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What Does a Training Administrator Do?

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  • Written By: Donn Saylor
  • Edited By: Jenn Walker
  • Last Modified Date: 08 July 2014
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The chief responsibility of a training administrator is to plan and implement training programs for companies, government agencies, and nonprofit organizations. Since people with this job mainly work with newly hired employees, this is a human resources position that maintains a steady communication with other key departments within the business. In anticipating the needs of the company and developing appropriate training plans, the person in this role possesses a range of knowledge regarding the operation of various departments.

A training administrator typically meets regularly with coworkers and managers to establish the need for new employees and to define the scope of work the new hires will be tackling. These administrator jobs commonly entail the creation of training schedules and policies and determining the appropriate teaching methods. The administrator decides what type of training will be most effective for the job at hand; methods may include one-on-one training; group lessons; on-the-job instruction; or attending conferences, workshops, or lectures. After a training program is completed, the training administrator helps evaluate and assess the individual progression of each trainee.

The administrator also prepares training materials, tests and exams, and assessment information. He or she may also be responsible for maintaining a library of training resources. A training administrator job involves the creation and organization of all of these documents as well as the physical design of visual aids, new employee handouts, and training manuals.

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Training administrators utilize a vast array of knowledge about how various departments operate as well as how human resources processes are handled. In addition to job-specific training, he or she may lead employee orientation meetings, give lectures on workplace safety and public health, or participate in leadership development initiatives. The position requires a high level of flexibility and an eagerness to learn how every aspect of a company operates.

Administrative and clerical tasks are a major part of the training administrator job description. The administrator utilizes a high level of knowledge regarding office procedures in order to carry out the essentials of the job. Word processing, filing, preparing budgets, and meeting planning are typically undertaken by the training administrator.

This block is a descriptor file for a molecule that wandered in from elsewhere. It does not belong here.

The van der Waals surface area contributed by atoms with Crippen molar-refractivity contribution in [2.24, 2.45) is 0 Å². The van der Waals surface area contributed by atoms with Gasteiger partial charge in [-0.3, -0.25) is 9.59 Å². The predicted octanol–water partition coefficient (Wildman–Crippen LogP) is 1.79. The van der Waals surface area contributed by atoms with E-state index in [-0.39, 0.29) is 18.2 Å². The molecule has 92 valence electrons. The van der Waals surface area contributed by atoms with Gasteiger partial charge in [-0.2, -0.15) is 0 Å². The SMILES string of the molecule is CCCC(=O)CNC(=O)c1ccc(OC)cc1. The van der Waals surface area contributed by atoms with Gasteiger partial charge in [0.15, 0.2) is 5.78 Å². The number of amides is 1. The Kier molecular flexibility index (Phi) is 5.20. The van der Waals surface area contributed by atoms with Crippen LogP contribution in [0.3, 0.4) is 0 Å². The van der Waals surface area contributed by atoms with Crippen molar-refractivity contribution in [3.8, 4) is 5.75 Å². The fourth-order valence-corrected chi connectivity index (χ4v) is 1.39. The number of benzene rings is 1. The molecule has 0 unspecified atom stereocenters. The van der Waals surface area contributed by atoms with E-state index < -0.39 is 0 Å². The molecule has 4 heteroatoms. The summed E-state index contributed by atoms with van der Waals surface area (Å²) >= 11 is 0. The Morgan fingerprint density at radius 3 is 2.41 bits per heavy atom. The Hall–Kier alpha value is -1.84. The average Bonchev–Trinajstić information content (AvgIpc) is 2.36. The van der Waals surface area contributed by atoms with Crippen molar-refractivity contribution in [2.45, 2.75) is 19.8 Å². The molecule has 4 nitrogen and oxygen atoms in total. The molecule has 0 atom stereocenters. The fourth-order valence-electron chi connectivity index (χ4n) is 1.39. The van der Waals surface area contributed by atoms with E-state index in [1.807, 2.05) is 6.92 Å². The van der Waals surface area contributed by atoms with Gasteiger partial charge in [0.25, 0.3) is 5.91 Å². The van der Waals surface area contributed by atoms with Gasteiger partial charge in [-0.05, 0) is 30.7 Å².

A person with this job may also be required to lead training classes and seminars. He or she should be comfortable with public speaking and possess an engaging, entertaining manner when addressing a large group. The administrator is often the first point of contact employees will have with their new jobs, and it is up to the training administrator to explain the details of the position with ease and approachability.

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Discuss this Article

tigers88
Post 2

I used to work as a training administrator at a large factory that made a huge range of auto parts. It was a big job. I worked a lot of hours, had a lot of responsibility and frankly didn't get paid nearly enough.

One of the most important parts of the job was making sure that everyone got safety training. It was a pretty intense factory and there were some very specific procedure for responding to emergencies. We were required to train our employees and there were audits by the feds to ensure compliance.

Getting a bunch of grizzled middle age men to sit through an hour long presentation on safety was not easy to do. I was not the most popular person in the plant. But that was my job. Luckily it's not anymore.

ZsaZsa56
Post 1

Many people might think of a training administrator as just another bureaucrat in a bloated institutional structure, but they really do perform an important service.

In large organizations that employ a lot of people there is a serious need to teach everyone the skills necessary for their job, the values of the company and the expectations on their performance. The only way to have effective employees is to have effective training.

Ensuring that the quality and relevancy remains high while also trying to coordinate many many different training sessions is no small task. Often it takes several dedicated administrators to keep things running smoothly.

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